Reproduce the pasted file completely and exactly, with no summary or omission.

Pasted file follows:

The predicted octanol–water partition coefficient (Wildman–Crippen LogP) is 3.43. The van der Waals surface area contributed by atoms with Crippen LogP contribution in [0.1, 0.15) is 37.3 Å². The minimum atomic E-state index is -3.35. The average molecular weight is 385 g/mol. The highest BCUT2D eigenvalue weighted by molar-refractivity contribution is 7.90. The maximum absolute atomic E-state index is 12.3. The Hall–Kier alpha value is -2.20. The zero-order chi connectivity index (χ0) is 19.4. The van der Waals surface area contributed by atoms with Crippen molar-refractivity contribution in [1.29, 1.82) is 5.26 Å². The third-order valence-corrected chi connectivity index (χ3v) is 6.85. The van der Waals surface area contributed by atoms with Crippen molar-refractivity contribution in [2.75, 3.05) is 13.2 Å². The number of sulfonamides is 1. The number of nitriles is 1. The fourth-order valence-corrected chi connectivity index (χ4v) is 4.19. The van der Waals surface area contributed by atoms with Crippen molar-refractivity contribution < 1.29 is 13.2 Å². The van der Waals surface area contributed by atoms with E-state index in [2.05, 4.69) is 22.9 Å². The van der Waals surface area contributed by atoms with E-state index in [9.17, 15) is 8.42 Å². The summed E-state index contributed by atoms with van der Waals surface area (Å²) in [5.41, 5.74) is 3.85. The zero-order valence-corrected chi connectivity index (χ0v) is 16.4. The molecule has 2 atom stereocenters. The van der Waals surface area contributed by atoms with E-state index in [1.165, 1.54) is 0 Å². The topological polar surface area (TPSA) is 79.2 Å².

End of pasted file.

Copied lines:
The predicted octanol–water partition coefficient (Wildman–Crippen LogP) is 3.43. The van der Waals surface area contributed by atoms with Crippen LogP contribution in [0.1, 0.15) is 37.3 Å². The minimum atomic E-state index is -3.35. The average molecular weight is 385 g/mol. The highest BCUT2D eigenvalue weighted by molar-refractivity contribution is 7.90. The maximum absolute atomic E-state index is 12.3. The Hall–Kier alpha value is -2.20. The zero-order chi connectivity index (χ0) is 19.4. The van der Waals surface area contributed by atoms with Crippen molar-refractivity contribution in [1.29, 1.82) is 5.26 Å². The third-order valence-corrected chi connectivity index (χ3v) is 6.85. The van der Waals surface area contributed by atoms with Crippen molar-refractivity contribution in [2.75, 3.05) is 13.2 Å². The number of sulfonamides is 1. The number of nitriles is 1. The fourth-order valence-corrected chi connectivity index (χ4v) is 4.19. The van der Waals surface area contributed by atoms with Crippen molar-refractivity contribution < 1.29 is 13.2 Å². The van der Waals surface area contributed by atoms with E-state index in [2.05, 4.69) is 22.9 Å². The van der Waals surface area contributed by atoms with E-state index in [9.17, 15) is 8.42 Å². The summed E-state index contributed by atoms with van der Waals surface area (Å²) in [5.41, 5.74) is 3.85. The zero-order valence-corrected chi connectivity index (χ0v) is 16.4. The molecule has 2 atom stereocenters. The van der Waals surface area contributed by atoms with E-state index in [1.165, 1.54) is 0 Å². The topological polar surface area (TPSA) is 79.2 Å².